"And they shall be Mine, saith the Lord of hosts, in that day when I make up MY JEWELS." (Malachi 3:17)
To my dear grandchildren,
"Let the earth bring forth the living creature after his kind . . . [every] beast of the earth after his kind." (Genesis 1:24)
The stealthy Bobcat
Bobcats live in southern Canada, in many places in the United States, and as far south as lower Mexico. They are just as much at home in deserts and sagebrush as they are in forests or on rocky hillsides. Shy and stealthy, it is their sharp hearing that warns them to hide quickly from danger. Being well camouflaged, they are difficult to spot. Hikers have been startled to see one standing nearby, watching them, then suddenly disappearing.
The Bobcat is a pretty animal, looking much like a large domestic cat. However, its black, stubby tail and buff-coloured fur, patterned with black markings and a solid black streak down its back, immediately identify it. A full-grown, thirty pound male stands about twenty inches high and is almost three feet long. The bobcat is the most abundant wild-cat in the U.S.
The Bobcat is a wonderful hunter. It stalks its victim by creeping a few inches at a time, with its body pressed to the ground. It patiently waits until it is close enough to make a lightning dash and then pounces on its victim. Rabbits are a favorite food, and farmers appreciate the bobcat's help in keeping their numbers down, as well as rats, mice and gophers. Unwary birds are frequently caught, and even turtles and fish are scooped out of shallow water. Although its piercing howls at night have frightened campers, the bobcat does not attack humans.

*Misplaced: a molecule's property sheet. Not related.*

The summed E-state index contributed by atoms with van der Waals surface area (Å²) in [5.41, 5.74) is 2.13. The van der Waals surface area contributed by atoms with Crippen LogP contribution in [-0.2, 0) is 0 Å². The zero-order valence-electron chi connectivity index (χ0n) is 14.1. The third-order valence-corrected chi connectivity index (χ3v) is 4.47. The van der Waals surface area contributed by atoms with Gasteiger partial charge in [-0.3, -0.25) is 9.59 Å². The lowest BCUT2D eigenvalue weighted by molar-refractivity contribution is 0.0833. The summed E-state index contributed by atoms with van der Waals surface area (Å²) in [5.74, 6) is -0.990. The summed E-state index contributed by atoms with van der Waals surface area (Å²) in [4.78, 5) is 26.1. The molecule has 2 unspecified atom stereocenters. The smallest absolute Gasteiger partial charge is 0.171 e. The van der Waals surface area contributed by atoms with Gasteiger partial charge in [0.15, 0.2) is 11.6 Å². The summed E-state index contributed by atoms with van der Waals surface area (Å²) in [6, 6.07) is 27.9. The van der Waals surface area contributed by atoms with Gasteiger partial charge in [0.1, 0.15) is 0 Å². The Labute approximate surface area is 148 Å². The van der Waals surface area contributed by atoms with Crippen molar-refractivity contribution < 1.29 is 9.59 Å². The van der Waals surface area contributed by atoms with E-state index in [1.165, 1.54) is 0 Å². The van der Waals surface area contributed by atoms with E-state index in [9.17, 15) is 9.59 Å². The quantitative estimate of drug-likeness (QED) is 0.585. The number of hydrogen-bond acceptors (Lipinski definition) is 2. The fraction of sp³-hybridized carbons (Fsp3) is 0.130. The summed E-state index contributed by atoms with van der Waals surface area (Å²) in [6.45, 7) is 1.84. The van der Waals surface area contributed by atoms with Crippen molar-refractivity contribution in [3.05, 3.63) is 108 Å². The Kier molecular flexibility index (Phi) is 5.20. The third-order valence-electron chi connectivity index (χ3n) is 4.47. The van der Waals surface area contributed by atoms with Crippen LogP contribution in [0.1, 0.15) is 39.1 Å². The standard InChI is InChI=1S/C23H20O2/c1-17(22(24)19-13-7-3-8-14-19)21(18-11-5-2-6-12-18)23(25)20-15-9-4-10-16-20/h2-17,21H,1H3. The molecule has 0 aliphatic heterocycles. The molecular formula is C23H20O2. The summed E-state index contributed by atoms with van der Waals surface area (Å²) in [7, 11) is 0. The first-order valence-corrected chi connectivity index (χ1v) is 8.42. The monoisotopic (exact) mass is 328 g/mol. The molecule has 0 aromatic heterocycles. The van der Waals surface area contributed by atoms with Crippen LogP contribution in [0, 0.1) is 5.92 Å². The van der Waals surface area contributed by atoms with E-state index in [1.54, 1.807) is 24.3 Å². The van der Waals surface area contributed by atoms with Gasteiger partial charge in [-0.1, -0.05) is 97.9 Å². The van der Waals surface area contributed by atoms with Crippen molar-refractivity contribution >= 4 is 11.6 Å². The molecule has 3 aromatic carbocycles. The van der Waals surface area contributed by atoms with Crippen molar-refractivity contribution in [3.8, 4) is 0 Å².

These outdoor cats are careful to keep themselves clean by licking their fur frequently. In winter their fur is thick and heavy, but they shed this heavy coat in summer. This reminds us of the Creator's kindness to all animals in caring for their needs in all seasons. And this care of animals also reminds us of His sure promise to people who love Him:
"I will never leave thee, nor forsake thee. So that we may boldly say, The Lord is my helper" (Hebrews 13:5-6).
The mother bobcat prepares for her expected kittens (three or four in a litter) by searching for a hidden den or a cave and lining the floor with soft materials. She does all the work alone, including gathering food and training. When the kittens are born, they are blind for nine or ten days. At three months she teaches them to find their own food, and at nine months they leave to begin independent lives.
How interesting it is to see how the Lord God cares for all the wild creatures He has placed on the earth. But of more importance is knowing that in His love to every man, woman, boy and girl, He not only watches over us even more carefully, but He invites us to take our cares to Him as well.
"Casting all your care upon Him: for He careth for you." (1 Peter 5:7)